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I have two matrices deriving from one matrix of the original data. One is the training, the other is the validation set. Each matrix has rows= examples, columns = featuers. The proportions are 65% vs 35% respectively.

Given that the data is in many dimensions and it is not possible to visualize it, what would you suggest to use to make predictions ?

I was initially thinking about a polynomial fit, but how does one know which of the 65 features to square, cube, etc?

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You are describing the very complex problem of feature selection (as it is known in the machine learning and statistics community).

http://en.wikipedia.org/wiki/Feature_selection

What do you want to predict, anyway? Do you have a classification for each example (each row) or a numerical outcome?

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  • $\begingroup$ The first X features are results at a given time, the other Y a different type of result, and the last W dimensions are a binary indicator of on which day of the week, and which hour of the day the results were obtained. I would like to predict the number of the result X given some other features. I am totally new to the area and not really sure how to approach it. I would imagine that having the training set, I can create a multi-dimensional function describing it(regression) and later supply some arguments to it to obtain the result, the prediction. $\endgroup$ – user2827159 Nov 20 '13 at 15:22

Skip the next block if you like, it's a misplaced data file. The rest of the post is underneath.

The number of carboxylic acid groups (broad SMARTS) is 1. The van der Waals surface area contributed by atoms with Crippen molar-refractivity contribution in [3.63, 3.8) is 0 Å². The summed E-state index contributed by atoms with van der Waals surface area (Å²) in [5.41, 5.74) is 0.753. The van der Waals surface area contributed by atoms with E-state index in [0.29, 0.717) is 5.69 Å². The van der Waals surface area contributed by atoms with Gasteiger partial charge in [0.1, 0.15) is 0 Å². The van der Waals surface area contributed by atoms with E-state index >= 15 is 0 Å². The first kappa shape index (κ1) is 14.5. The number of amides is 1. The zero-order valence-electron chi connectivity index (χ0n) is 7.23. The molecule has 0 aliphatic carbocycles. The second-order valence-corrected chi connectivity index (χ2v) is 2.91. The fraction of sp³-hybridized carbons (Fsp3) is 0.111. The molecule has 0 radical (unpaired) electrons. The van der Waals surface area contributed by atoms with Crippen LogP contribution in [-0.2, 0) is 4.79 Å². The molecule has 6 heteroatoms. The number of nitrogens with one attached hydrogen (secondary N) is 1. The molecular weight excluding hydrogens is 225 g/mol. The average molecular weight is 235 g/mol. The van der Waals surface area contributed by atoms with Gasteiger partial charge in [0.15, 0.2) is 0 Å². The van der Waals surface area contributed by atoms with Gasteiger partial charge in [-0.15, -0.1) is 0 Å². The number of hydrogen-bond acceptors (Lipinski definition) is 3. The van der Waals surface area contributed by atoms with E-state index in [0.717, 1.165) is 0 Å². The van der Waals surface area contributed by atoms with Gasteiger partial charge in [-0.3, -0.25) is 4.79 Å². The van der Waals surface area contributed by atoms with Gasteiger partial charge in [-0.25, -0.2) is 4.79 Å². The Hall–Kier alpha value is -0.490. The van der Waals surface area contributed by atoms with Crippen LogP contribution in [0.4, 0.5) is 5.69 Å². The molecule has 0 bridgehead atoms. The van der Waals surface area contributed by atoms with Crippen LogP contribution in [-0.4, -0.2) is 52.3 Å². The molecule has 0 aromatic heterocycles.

• $\begingroup$ You didn't state the data type of X, so I can't say which link function to use, but the most straightforward thing you could do is linear regression. I recommend using R. en.wikipedia.org/wiki/… $\endgroup$ – rcorty Nov 20 '13 at 15:27
  • $\begingroup$ Ah, they are all numerical. Both X and Y is a number, at a given time. I so happen to be using R :-). I have been able to make linear regression using gradient descent for smaller data, 2D. But I suspect that linear will not be good enought for this type of problem, and think therefore that I would have to use a more complex model. Could you give me some advice on how to approach this, and what functions in R can prove to be helpful? :) $\endgroup$ – user2827159 Nov 20 '13 at 15:31
  • $\begingroup$ lm() function -- include covariates you would believe if they came back significant, include interaction terms, prune the model by taking away non-significant terms $\endgroup$ – rcorty Nov 20 '13 at 15:32

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